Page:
E-cigarettes win approval as 'a medicine’ in U.K.

Posted Jan 6, 2016 by Tim Sandle
E-cigarettes, which remain controversial, have been granted "medicinal" status in the U.K. This means some medical doctors could soon be prescribing the nicotine infused devices to patients.
Model demonstrating an electronic cigarette
Model demonstrating an electronic cigarette
Michael Dorausch (CC BY-SA 2.0)
E-cigarettes are a controversial product. Some support the appearance of the vaping devices as a means to draw people away from traditional cigarettes and the various health associated diseases (such as lung cancer) associated with tobacco products. Others, like the World Health Organization and researchers at the University of California, are concerned about the chemicals in e-cigarettes and the unknown, potential adverse effects on the lungs that regularly inhaling using the devices might cause. Moreover, health promotion campaigners are concerned that many people, particularly teenagers, are taking up puffing on e-cigarettes even though they have never smoked traditional tobacco products. Concern is raised here about the types of flavors, like bubble-gum, which some say are designed to appeal to young people.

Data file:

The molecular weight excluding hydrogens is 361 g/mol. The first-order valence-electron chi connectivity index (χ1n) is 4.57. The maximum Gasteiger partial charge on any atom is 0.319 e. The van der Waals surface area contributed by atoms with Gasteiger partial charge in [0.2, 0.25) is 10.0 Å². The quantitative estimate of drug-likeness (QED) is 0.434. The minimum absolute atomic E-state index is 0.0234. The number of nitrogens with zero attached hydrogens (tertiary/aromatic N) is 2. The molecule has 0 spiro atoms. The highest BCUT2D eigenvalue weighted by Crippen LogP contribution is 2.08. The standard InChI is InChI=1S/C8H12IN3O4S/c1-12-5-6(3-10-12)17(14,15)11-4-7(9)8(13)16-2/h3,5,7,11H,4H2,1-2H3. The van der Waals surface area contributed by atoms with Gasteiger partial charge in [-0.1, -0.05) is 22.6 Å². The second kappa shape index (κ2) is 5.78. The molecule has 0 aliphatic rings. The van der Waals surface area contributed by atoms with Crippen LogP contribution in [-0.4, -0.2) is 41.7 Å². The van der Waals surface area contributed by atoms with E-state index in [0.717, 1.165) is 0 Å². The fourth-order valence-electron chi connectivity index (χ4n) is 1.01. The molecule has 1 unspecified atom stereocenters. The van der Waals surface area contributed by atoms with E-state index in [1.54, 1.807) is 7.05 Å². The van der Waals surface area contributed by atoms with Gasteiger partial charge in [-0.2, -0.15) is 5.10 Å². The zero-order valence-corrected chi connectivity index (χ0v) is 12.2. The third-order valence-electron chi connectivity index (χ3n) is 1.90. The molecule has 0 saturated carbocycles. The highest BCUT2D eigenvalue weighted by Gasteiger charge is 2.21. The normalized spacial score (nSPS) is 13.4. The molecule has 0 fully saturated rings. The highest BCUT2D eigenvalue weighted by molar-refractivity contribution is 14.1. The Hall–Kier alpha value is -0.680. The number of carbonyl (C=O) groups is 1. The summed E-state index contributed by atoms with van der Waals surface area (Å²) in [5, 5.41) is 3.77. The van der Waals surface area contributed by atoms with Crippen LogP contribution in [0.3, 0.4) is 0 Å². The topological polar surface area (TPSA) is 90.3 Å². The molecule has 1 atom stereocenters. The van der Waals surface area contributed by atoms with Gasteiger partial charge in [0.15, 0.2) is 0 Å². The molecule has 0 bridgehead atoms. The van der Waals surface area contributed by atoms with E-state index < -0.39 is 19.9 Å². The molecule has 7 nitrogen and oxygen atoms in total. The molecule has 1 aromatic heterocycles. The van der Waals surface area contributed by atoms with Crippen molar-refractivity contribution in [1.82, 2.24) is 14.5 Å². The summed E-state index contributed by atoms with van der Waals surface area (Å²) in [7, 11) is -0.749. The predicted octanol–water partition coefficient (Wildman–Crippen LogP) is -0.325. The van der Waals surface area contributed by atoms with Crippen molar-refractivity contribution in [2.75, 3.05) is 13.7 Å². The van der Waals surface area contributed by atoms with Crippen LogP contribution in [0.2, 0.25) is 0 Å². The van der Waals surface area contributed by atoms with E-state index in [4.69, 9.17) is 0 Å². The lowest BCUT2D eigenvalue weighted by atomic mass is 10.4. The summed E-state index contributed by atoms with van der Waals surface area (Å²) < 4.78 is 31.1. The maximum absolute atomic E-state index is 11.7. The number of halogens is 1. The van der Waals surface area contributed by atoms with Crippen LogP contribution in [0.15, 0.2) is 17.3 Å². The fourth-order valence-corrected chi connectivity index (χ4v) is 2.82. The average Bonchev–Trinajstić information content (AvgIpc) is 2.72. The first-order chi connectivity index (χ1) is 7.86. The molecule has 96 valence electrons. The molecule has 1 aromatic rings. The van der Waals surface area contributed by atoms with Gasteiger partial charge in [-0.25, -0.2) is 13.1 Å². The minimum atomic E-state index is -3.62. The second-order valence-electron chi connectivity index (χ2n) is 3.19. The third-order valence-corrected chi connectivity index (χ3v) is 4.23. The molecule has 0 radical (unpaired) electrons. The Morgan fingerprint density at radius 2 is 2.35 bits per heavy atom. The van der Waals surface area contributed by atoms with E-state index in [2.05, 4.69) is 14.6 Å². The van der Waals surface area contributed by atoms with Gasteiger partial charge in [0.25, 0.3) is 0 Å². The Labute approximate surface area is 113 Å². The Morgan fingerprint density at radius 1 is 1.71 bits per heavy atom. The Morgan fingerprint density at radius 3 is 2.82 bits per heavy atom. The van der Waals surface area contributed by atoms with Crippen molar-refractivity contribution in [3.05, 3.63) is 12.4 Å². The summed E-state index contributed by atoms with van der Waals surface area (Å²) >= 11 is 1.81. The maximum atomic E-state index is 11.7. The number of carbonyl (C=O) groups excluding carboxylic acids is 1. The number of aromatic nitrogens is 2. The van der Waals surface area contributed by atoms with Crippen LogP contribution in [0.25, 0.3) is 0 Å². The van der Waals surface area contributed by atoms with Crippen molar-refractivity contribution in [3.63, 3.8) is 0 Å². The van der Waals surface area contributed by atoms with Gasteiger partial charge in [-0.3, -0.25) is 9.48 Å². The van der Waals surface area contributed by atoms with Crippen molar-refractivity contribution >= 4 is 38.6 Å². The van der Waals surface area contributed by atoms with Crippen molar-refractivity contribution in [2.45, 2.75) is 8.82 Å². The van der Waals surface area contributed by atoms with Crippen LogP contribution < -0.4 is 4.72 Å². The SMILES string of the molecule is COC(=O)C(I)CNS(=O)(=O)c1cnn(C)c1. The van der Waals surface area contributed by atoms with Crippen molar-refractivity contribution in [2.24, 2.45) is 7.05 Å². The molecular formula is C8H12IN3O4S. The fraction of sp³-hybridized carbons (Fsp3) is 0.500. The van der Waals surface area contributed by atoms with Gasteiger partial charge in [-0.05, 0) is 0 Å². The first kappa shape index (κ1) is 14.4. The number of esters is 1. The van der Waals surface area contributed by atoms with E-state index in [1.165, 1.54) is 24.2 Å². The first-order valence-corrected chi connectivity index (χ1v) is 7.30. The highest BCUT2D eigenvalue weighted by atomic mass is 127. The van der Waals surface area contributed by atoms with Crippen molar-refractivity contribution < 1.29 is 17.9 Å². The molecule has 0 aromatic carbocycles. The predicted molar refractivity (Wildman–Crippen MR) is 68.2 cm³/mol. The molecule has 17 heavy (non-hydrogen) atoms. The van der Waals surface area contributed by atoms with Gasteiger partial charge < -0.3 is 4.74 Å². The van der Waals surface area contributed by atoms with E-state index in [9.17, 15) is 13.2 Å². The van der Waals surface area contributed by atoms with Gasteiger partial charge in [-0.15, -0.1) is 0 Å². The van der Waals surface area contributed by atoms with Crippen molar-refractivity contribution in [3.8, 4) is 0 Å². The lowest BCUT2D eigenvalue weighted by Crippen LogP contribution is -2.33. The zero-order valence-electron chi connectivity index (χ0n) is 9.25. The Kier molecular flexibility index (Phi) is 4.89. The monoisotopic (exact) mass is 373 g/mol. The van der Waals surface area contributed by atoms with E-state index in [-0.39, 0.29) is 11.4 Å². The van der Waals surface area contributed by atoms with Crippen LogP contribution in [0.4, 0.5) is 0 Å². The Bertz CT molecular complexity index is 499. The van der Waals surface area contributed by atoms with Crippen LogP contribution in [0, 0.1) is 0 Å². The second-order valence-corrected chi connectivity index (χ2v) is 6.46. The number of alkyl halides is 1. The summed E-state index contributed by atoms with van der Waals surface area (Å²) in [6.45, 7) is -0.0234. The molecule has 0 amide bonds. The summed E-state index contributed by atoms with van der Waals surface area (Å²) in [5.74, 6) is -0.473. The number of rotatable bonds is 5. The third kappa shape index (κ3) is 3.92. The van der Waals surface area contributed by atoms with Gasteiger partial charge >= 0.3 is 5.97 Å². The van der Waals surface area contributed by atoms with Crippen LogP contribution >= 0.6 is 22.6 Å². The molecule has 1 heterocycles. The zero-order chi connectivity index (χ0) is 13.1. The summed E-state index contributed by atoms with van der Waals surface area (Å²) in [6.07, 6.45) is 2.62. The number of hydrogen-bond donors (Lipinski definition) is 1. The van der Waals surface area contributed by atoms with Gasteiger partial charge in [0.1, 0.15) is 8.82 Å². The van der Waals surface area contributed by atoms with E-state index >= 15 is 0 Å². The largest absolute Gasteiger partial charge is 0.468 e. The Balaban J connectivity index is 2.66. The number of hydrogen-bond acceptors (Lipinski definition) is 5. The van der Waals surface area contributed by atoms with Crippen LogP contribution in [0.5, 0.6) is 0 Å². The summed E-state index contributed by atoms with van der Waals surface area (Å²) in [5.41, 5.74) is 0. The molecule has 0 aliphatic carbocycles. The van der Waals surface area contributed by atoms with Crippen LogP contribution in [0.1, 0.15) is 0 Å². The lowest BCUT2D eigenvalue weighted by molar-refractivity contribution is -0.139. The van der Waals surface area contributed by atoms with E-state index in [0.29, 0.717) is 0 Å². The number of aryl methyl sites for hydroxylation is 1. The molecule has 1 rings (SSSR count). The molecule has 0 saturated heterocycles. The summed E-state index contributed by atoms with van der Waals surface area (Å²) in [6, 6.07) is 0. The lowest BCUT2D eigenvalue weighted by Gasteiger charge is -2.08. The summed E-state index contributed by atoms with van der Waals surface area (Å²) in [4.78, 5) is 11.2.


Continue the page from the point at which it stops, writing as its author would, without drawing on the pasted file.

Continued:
The English health service (although not all of the U.K.) has come down in favor of electronic cigarettes as a means to wean people off traditional tobacco products, arguing a greater health effect is achieved.
This follows a decision by the Medicines and Healthcare Products Regulatory Agency (MHRA), the U.K. drug regulator, to grant a licence to British American Tobacco for its e-Voke device. This will allow the device to be marketed as a smoking cessation aid.
According to The Daily Telegraph, a representative of British American Tobacco stated: "Nicovations Limited, part of British American Tobacco's Next Generation Products division, has been granted a licence by the Medicines and Healthcare Products Regulatory Agency for its rechargeable electronic cigarette, e-Voke.”
The news comes after Public Health England released a report showing there are more than 1 million people living with chronic obstructive pulmonary disease (COPD) in the U.K., and the overwhelming majority of these cases stem from tobacco smoking.
Those affected by COPD experience difficulties breathing. This is due to a narrowing of the airways and destruction of lung tissue. Symptoms include breathlessness, a persistent cough and regular chest infections.